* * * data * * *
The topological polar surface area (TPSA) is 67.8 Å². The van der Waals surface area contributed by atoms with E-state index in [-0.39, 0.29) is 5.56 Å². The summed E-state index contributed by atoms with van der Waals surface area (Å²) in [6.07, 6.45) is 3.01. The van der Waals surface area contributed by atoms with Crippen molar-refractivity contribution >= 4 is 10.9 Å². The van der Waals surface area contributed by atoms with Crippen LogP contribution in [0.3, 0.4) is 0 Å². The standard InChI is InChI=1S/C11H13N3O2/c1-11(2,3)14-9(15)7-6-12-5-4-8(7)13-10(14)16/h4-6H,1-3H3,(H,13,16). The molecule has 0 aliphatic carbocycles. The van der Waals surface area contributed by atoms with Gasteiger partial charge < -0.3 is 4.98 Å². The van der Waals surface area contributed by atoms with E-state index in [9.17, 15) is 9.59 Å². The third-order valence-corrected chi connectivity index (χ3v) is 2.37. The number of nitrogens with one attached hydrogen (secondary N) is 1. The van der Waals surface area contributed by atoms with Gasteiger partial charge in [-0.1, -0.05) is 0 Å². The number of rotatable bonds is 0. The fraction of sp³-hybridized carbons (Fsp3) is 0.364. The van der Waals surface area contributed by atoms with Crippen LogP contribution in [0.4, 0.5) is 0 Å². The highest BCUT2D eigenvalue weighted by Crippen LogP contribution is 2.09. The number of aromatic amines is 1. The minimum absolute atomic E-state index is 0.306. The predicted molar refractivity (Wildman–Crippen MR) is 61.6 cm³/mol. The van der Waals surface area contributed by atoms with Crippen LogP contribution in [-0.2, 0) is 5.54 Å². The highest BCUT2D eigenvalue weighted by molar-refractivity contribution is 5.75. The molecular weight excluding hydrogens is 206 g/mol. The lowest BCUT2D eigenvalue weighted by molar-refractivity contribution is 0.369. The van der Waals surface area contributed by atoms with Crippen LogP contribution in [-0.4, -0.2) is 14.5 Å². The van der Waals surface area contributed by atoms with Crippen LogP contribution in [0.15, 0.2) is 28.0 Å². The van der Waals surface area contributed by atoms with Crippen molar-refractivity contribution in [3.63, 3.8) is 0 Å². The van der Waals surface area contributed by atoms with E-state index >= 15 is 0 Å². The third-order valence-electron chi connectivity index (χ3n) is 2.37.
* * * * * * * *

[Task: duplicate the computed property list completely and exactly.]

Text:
The topological polar surface area (TPSA) is 67.8 Å². The van der Waals surface area contributed by atoms with E-state index in [-0.39, 0.29) is 5.56 Å². The summed E-state index contributed by atoms with van der Waals surface area (Å²) in [6.07, 6.45) is 3.01. The van der Waals surface area contributed by atoms with Crippen molar-refractivity contribution >= 4 is 10.9 Å². The van der Waals surface area contributed by atoms with Crippen LogP contribution in [0.3, 0.4) is 0 Å². The standard InChI is InChI=1S/C11H13N3O2/c1-11(2,3)14-9(15)7-6-12-5-4-8(7)13-10(14)16/h4-6H,1-3H3,(H,13,16). The molecule has 0 aliphatic carbocycles. The van der Waals surface area contributed by atoms with Gasteiger partial charge < -0.3 is 4.98 Å². The van der Waals surface area contributed by atoms with E-state index in [9.17, 15) is 9.59 Å². The third-order valence-corrected chi connectivity index (χ3v) is 2.37. The number of nitrogens with one attached hydrogen (secondary N) is 1. The van der Waals surface area contributed by atoms with Gasteiger partial charge in [-0.1, -0.05) is 0 Å². The number of rotatable bonds is 0. The fraction of sp³-hybridized carbons (Fsp3) is 0.364. The van der Waals surface area contributed by atoms with Crippen LogP contribution in [0.4, 0.5) is 0 Å². The highest BCUT2D eigenvalue weighted by Crippen LogP contribution is 2.09. The number of aromatic amines is 1. The minimum absolute atomic E-state index is 0.306. The predicted molar refractivity (Wildman–Crippen MR) is 61.6 cm³/mol. The van der Waals surface area contributed by atoms with Crippen LogP contribution in [-0.2, 0) is 5.54 Å². The highest BCUT2D eigenvalue weighted by molar-refractivity contribution is 5.75. The molecular weight excluding hydrogens is 206 g/mol. The lowest BCUT2D eigenvalue weighted by molar-refractivity contribution is 0.369. The van der Waals surface area contributed by atoms with Crippen LogP contribution in [-0.4, -0.2) is 14.5 Å². The van der Waals surface area contributed by atoms with Crippen LogP contribution in [0.15, 0.2) is 28.0 Å². The van der Waals surface area contributed by atoms with Crippen molar-refractivity contribution in [3.63, 3.8) is 0 Å². The van der Waals surface area contributed by atoms with E-state index >= 15 is 0 Å². The third-order valence-electron chi connectivity index (χ3n) is 2.37.